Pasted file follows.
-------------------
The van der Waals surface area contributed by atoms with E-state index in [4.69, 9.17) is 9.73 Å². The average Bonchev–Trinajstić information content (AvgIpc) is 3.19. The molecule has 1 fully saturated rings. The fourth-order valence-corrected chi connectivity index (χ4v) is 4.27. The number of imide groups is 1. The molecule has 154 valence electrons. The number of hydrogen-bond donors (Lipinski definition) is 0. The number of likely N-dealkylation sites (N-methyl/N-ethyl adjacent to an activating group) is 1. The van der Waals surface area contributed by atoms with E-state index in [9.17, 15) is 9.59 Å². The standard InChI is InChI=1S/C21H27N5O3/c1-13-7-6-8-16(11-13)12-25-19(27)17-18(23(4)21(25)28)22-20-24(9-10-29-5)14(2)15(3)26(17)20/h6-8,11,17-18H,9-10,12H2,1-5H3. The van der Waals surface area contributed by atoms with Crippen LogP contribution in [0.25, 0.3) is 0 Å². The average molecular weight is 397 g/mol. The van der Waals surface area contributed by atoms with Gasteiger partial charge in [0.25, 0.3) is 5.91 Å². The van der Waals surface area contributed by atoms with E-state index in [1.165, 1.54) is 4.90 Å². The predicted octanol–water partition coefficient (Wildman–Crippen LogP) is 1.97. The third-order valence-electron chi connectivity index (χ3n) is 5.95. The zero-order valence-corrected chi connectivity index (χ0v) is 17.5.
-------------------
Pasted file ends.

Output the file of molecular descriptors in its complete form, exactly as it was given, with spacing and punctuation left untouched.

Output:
The van der Waals surface area contributed by atoms with E-state index in [4.69, 9.17) is 9.73 Å². The average Bonchev–Trinajstić information content (AvgIpc) is 3.19. The molecule has 1 fully saturated rings. The fourth-order valence-corrected chi connectivity index (χ4v) is 4.27. The number of imide groups is 1. The molecule has 154 valence electrons. The number of hydrogen-bond donors (Lipinski definition) is 0. The number of likely N-dealkylation sites (N-methyl/N-ethyl adjacent to an activating group) is 1. The van der Waals surface area contributed by atoms with E-state index in [9.17, 15) is 9.59 Å². The standard InChI is InChI=1S/C21H27N5O3/c1-13-7-6-8-16(11-13)12-25-19(27)17-18(23(4)21(25)28)22-20-24(9-10-29-5)14(2)15(3)26(17)20/h6-8,11,17-18H,9-10,12H2,1-5H3. The van der Waals surface area contributed by atoms with Crippen LogP contribution in [0.25, 0.3) is 0 Å². The average molecular weight is 397 g/mol. The van der Waals surface area contributed by atoms with Gasteiger partial charge in [0.25, 0.3) is 5.91 Å². The van der Waals surface area contributed by atoms with E-state index in [1.165, 1.54) is 4.90 Å². The predicted octanol–water partition coefficient (Wildman–Crippen LogP) is 1.97. The third-order valence-electron chi connectivity index (χ3n) is 5.95. The zero-order valence-corrected chi connectivity index (χ0v) is 17.5.